The crisis in retail is a prime mover in the problem. USA Today reports:
The retail apocalypse isn't showing any signs of slowing down.
Six months into 2019, there have already been 20% more store closings announced than in all of 2018, according to a new report from global marketing research firm Coresight Research.
Based on Coresight Research's figures and retailers' earnings reports, more than 7,000 stores are slated to shutter this year with thousands of locations already gone.
. . .
The "going-out-of-business" sales and liquidation of other brands is expected to continue. Coresight estimates closures could reach 12,000 by the end of the year, the report said.
More at the link.
This retail slowdown is having a big effect on major retail vendors. Some of them are simply laying off employees. Others are putting a lot of money and effort into retraining their work force, because they know the supply of skilled labor isn't getting any better, and they know they're going to need many more workers in skilled fields over the next few years. They're effectively investing in themselves, repositioning themselves for the "new economy" they see coming at them. Amazon is a good example.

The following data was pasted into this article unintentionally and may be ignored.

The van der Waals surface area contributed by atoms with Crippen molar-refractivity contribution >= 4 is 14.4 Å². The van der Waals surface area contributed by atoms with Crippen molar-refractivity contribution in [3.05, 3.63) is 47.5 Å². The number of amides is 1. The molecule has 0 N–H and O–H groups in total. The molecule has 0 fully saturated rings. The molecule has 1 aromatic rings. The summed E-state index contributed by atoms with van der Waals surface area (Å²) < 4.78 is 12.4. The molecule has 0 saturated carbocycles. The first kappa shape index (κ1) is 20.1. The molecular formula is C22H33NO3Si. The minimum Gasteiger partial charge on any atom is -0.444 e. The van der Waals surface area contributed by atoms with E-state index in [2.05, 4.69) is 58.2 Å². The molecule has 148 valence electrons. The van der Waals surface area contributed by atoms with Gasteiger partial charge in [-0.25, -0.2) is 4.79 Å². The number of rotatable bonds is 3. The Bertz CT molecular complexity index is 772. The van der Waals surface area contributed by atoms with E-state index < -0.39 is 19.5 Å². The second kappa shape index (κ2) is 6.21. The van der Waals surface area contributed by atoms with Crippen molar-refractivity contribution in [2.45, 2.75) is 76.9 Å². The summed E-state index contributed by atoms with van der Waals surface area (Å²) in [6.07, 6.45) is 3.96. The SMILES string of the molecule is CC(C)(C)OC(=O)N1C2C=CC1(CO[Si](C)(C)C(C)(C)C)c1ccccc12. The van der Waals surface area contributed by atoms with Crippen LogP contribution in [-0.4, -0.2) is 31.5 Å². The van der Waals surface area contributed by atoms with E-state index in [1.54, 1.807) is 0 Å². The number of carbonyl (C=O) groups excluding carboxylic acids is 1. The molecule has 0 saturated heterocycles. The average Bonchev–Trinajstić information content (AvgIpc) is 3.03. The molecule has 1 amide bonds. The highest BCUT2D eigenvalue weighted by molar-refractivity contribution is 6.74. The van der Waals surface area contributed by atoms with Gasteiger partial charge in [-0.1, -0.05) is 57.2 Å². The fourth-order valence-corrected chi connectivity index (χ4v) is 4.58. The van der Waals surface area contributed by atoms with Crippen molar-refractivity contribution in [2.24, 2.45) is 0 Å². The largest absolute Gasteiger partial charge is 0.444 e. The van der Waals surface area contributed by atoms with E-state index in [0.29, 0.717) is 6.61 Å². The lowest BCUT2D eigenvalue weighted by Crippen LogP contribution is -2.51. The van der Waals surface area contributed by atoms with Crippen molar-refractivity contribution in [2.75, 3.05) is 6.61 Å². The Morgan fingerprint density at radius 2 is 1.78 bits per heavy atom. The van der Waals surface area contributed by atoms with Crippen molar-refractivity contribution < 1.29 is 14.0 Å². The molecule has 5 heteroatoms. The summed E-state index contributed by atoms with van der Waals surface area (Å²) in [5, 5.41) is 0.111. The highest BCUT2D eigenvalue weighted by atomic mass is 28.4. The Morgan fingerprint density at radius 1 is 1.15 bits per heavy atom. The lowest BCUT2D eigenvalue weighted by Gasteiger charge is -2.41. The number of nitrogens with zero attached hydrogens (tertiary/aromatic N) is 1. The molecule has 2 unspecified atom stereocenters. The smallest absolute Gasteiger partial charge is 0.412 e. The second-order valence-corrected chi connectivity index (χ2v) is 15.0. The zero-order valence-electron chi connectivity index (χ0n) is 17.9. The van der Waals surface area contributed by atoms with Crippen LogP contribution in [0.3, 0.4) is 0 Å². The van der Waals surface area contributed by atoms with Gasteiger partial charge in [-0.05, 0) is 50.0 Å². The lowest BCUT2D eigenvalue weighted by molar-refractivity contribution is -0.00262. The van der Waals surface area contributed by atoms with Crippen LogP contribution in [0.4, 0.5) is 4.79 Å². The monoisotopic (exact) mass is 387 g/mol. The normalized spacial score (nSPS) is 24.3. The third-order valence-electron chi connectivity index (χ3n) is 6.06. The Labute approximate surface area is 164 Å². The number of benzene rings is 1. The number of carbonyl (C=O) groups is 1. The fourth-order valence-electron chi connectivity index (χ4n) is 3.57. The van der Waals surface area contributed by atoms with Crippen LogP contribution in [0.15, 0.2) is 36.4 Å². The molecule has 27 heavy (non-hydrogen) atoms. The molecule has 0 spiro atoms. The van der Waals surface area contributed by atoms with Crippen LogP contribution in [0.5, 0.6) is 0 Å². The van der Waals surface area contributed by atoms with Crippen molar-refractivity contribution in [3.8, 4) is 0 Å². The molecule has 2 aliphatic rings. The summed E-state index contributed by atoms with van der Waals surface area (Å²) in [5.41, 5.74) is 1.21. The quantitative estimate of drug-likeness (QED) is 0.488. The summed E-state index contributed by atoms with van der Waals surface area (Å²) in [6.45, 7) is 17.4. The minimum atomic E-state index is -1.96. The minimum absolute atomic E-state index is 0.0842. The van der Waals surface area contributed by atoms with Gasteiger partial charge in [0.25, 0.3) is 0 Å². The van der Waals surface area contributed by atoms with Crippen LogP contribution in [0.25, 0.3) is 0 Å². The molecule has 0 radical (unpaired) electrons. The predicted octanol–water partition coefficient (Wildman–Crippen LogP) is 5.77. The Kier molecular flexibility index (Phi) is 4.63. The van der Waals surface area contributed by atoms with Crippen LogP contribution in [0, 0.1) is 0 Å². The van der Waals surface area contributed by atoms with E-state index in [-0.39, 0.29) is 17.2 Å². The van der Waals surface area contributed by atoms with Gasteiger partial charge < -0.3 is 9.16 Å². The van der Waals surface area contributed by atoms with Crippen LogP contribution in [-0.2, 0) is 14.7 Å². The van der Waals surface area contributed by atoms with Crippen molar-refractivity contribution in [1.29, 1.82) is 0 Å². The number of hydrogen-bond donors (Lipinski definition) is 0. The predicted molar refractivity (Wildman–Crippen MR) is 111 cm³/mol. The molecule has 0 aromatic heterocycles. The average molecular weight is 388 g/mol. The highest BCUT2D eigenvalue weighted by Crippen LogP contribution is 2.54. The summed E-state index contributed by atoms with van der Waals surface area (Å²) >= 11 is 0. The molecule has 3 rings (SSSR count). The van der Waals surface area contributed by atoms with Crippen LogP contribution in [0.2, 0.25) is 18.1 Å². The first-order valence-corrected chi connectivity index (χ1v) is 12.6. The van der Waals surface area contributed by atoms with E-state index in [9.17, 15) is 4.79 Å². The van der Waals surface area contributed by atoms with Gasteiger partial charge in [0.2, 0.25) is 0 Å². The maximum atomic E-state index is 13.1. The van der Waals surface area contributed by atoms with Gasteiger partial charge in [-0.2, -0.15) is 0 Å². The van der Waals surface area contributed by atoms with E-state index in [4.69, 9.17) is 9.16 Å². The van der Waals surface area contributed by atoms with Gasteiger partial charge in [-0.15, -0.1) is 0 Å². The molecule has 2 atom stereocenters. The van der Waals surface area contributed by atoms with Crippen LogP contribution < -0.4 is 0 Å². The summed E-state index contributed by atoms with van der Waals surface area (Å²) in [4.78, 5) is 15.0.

Amazon is slated to spend $700 million to retrain some 100,000 workers by 2025 in light of technology shifts, reports Chip Cutter for the Wall Street Journal.
The $7,000-per-employee initiative is voluntary for participants, Cutter adds, and the goal is to help employees move into new roles within or outside of the company, like fulfilment center workers retraining for IT support, or nontechnical corporate workers gaining technical skills.
This places Amazon as something of a first mover among large firms taking on large-scale retraining. Trendline suggests it's a theme that will be increasingly urgent. A recent report from the hiring platform ZipRecruiter estimates that nearly 50% of all workers in the US could be displaced or forced to change jobs by 2030, largely driven by artificial intelligence and automation ... It looks like Jeff Bezos and company are trying to get Amazon ahead of that curve.
More at the link.
(The corollary, of course, is that workers - you and I - need to be alert to what's happening, and actively seek out opportunities for retraining, so as to move away from industries and services that are in decline and ensure they're qualified for the more skilled jobs that will be opening up. Anyone who isn't already doing that is behind the curve.)
So, connect the dots. Everything's interconnected, with one problem or issue feeding off others and feeding into others in turn; but the journalists concerned don't seem to make the connection (at least, not publicly, in their articles). I wonder why not? Surely their parent media organizations should be able to put two and two together, and come up with something vaguely resembling four? Or is that too much to ask these days?